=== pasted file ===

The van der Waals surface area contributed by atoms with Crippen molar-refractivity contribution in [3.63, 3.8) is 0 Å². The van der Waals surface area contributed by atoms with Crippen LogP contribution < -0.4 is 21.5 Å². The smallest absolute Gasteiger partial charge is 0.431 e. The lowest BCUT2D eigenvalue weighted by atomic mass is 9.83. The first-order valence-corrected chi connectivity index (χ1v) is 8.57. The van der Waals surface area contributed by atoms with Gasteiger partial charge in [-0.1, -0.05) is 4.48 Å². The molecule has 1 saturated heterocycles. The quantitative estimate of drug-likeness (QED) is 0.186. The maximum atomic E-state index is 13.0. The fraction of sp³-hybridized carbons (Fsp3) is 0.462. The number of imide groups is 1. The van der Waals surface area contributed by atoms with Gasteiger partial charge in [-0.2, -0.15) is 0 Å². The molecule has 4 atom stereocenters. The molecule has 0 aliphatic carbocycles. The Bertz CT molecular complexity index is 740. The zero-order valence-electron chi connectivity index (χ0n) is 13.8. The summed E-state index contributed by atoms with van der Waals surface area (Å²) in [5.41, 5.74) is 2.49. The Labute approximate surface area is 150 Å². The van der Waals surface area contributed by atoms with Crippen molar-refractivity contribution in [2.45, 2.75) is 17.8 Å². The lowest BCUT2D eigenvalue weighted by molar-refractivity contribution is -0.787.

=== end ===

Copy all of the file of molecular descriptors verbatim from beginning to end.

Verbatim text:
The van der Waals surface area contributed by atoms with Crippen molar-refractivity contribution in [3.63, 3.8) is 0 Å². The van der Waals surface area contributed by atoms with Crippen LogP contribution < -0.4 is 21.5 Å². The smallest absolute Gasteiger partial charge is 0.431 e. The lowest BCUT2D eigenvalue weighted by atomic mass is 9.83. The first-order valence-corrected chi connectivity index (χ1v) is 8.57. The van der Waals surface area contributed by atoms with Gasteiger partial charge in [-0.1, -0.05) is 4.48 Å². The molecule has 1 saturated heterocycles. The quantitative estimate of drug-likeness (QED) is 0.186. The maximum atomic E-state index is 13.0. The fraction of sp³-hybridized carbons (Fsp3) is 0.462. The number of imide groups is 1. The van der Waals surface area contributed by atoms with Gasteiger partial charge in [-0.2, -0.15) is 0 Å². The molecule has 4 atom stereocenters. The molecule has 0 aliphatic carbocycles. The Bertz CT molecular complexity index is 740. The zero-order valence-electron chi connectivity index (χ0n) is 13.8. The summed E-state index contributed by atoms with van der Waals surface area (Å²) in [5.41, 5.74) is 2.49. The Labute approximate surface area is 150 Å². The van der Waals surface area contributed by atoms with Crippen molar-refractivity contribution in [2.45, 2.75) is 17.8 Å². The lowest BCUT2D eigenvalue weighted by molar-refractivity contribution is -0.787.